The Book of Nahum presents both a God of love and a God of vengeance. In this guest post, Professor Dr Klaas Spronk of the Protestant Theological University in Amsterdam raises the question “Can the message of God as an avenger comfort us ?” At the end of the post there is a link to an article by Professor Spronk on “The Avenging God of Nahum as Comforter of the Traumatized”, which explores the question in more detail.
When I was asked long time ago to write a commentary on the book of Nahum, I realized too late that I should have taken a look at the whole book first before I agreed to do it. Like many people I was familiar with only one verse of the book. It is quoted many times and pictured on many postcards: ‘The LORD is good, A stronghold in the day of trouble; And He knows those who trust in Him’ (NKJ). It is the seventh verse of the first chapter. When you start reading – as of course you should – from the beginning, you get a very different picture of this good God: ‘God is jealous, and the LORD avenges; The LORD avenges and is furious. The LORD will take vengeance on His adversaries, and He reserves wrath for His enemies’ (Nah. 1:2, NKJ). It is a message of a prophet, whose name can be translated as ‘comforter’: he wants to comfort his people by describing in cruel details how God will take vengeance on Nineveh. As the capital of Assyrian empire Nineveh symbolizes the power of the Assyrians and the wealth based on the suppression of peoples like the Israelites.
We like the message of God being good, but we may have problems with the threefold ‘the Lord is avenger’. How can we relate these two qualifications? Can we simply separate one from the other?
In English we can distinguish between ‘to avenge’ and ‘to take revenge’. The first can be defined as to punish a wrong with the idea of seeing justice done, whereas revenge is usually seen as harsher and less concerned with justice. In general, people have little difficulty with the idea of vengeance, as long as it is part of a framework in which there is a clear division between good and bad. This is even more so when this vengeance is not to be seen as an act of revenge, that is, seeking retribution for oneself. The ideal is that of a powerful avenger bringing justice on behalf of somebody else, preferably someone who lacks the power to defend oneself against a mighty evil opponent. This is well illustrated by the popular genre of avenging movies and taken to the extreme in the comic The Avengers, which is also turned into a series of movies.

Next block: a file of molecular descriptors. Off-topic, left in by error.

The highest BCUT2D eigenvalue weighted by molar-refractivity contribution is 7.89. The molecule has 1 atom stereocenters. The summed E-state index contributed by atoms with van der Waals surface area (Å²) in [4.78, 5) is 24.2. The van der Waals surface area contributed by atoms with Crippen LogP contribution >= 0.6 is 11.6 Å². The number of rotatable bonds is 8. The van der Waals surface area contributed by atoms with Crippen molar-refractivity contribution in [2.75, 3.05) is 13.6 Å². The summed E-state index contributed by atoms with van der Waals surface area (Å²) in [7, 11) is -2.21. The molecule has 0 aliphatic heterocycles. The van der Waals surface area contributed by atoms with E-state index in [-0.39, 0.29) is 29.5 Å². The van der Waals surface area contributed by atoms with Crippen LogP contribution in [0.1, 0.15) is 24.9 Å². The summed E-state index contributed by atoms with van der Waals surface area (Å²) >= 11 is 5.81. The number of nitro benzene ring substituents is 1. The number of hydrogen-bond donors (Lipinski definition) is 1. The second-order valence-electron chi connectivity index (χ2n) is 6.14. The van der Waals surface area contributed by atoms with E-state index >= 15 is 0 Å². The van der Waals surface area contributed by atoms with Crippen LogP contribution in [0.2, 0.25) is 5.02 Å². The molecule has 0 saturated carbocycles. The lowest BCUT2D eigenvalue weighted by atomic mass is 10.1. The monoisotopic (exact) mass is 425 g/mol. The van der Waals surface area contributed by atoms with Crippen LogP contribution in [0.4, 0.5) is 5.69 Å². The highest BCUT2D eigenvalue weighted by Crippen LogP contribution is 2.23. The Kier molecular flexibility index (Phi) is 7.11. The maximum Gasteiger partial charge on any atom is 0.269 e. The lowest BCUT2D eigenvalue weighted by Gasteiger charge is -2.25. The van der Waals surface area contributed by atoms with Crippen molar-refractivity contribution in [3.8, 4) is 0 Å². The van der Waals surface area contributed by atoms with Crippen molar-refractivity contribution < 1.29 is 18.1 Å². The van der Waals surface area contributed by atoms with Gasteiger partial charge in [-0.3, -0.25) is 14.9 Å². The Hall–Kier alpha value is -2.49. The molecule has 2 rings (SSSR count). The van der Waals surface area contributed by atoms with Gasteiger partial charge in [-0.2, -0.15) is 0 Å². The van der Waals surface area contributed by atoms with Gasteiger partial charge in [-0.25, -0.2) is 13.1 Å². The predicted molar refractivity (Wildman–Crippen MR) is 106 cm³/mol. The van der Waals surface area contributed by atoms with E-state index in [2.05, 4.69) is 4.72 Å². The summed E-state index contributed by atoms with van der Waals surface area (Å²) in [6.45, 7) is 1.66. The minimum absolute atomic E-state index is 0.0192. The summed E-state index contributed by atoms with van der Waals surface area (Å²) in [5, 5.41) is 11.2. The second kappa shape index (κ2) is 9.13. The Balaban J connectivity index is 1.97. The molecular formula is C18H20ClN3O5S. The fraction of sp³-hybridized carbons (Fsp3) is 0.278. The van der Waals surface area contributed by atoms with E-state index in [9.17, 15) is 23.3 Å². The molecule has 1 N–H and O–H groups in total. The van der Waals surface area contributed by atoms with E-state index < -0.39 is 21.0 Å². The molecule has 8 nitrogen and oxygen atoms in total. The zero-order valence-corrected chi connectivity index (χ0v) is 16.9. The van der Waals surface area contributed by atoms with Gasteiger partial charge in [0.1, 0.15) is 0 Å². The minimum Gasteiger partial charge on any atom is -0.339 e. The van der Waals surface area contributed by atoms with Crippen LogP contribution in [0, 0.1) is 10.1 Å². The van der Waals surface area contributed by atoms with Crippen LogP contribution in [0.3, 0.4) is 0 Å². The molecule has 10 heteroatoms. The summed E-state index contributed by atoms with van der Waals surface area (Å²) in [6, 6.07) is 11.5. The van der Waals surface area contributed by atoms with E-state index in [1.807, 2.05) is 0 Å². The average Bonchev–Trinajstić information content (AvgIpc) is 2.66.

Should we compare God then to these Avengers? Should we accept the brutal violence, sometimes even presented in the book of Nahum as sexual harassment, in the same way as we accept the killing of the bad guys in the movies? Things become complicated when it is difficult to separate the good from the bad. In the Hebrew Bible this is illustrated by the story of the prophet Jonah. He had to accept that God did not share his ideas about who deserved to be punished and who should be saved. It is probably no coincidence that this also concerned the inhabitants of the city of Nineveh. It teaches us as readers of the Bible not to stop reading too soon and not to decide too quick about who is good and who is bad.
We should also take into account that the prophetic books can be read as a commentary on the Torah. This means that we should also keep in mind what was said about vengeance in Deuteronomy 32:35: ‘Vengeance is mine, and recompense’ (NKJ). Paul reminds us of this verse when he writes: ‘Beloved, do not avenge yourselves, but rather give place to wrath; for it is written, “Vengeance is Mine, I will repay,” says the Lord’ (Rom. 12:19, NKJ).
In my opinion the most positive aspect of the message of God as an avenger is found in the verse following it: ‘ The LORD is slow to anger and great in power, and will not at all acquit the wicked (Nah. 1:3, NKJ). It is an answer to the vexing question that haunts people who experienced evil that seems to go unpunished. How often do you see bad things happening and bad people get away with injustice. Powerful people can create their own reality, distorting the truth and violating justice. In the spirit of Nahum I am confident that there is a power – with Israel we may call Him our Lord, who is good – who will stop them. This is of great importance to keep going on the path of righteousness and never abandon hope that justice will prevail.
I finished my commentary long time ago (it was published in 1997 in the series Historical Commentary on the Old Testament). Recently, I published an article in which I relate my views described above to trauma therapy: ‘The avenging God of Nahum as comforter of the traumatized’ (Acta Theologica 2018 Suppl 26:237-250).
Dr Klaas Spronk is professor of Old Testament at the Protestant Theological University, Amsterdam, The Netherlands. Guest blogs are invited to stimulate discussion and comment and should not be assumed to represent the views of the Centre for the Study of Bible and Violence.